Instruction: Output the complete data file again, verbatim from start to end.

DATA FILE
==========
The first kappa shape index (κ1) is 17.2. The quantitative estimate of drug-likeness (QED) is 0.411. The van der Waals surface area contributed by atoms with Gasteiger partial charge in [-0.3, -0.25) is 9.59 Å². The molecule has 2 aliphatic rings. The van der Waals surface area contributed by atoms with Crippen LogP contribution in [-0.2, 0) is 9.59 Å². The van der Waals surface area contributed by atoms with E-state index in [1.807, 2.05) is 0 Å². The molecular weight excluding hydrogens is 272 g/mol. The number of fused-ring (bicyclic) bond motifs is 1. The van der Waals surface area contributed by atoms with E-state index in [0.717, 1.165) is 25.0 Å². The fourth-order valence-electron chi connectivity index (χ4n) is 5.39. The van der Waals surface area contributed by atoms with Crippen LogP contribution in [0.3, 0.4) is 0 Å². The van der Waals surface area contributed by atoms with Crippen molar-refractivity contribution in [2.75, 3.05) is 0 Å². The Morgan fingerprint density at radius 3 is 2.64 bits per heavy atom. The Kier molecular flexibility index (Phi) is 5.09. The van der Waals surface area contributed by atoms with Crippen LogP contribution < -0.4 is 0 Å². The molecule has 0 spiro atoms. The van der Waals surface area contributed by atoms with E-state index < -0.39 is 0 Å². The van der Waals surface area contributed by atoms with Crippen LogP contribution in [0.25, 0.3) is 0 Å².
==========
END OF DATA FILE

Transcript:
The first kappa shape index (κ1) is 17.2. The quantitative estimate of drug-likeness (QED) is 0.411. The van der Waals surface area contributed by atoms with Gasteiger partial charge in [-0.3, -0.25) is 9.59 Å². The molecule has 2 aliphatic rings. The van der Waals surface area contributed by atoms with Crippen LogP contribution in [-0.2, 0) is 9.59 Å². The van der Waals surface area contributed by atoms with E-state index in [1.807, 2.05) is 0 Å². The molecular weight excluding hydrogens is 272 g/mol. The number of fused-ring (bicyclic) bond motifs is 1. The van der Waals surface area contributed by atoms with E-state index in [0.717, 1.165) is 25.0 Å². The fourth-order valence-electron chi connectivity index (χ4n) is 5.39. The van der Waals surface area contributed by atoms with Crippen LogP contribution in [0.3, 0.4) is 0 Å². The van der Waals surface area contributed by atoms with Crippen molar-refractivity contribution in [2.75, 3.05) is 0 Å². The Morgan fingerprint density at radius 3 is 2.64 bits per heavy atom. The Kier molecular flexibility index (Phi) is 5.09. The van der Waals surface area contributed by atoms with Crippen LogP contribution < -0.4 is 0 Å². The molecule has 0 spiro atoms. The van der Waals surface area contributed by atoms with E-state index < -0.39 is 0 Å². The van der Waals surface area contributed by atoms with Crippen LogP contribution in [0.25, 0.3) is 0 Å².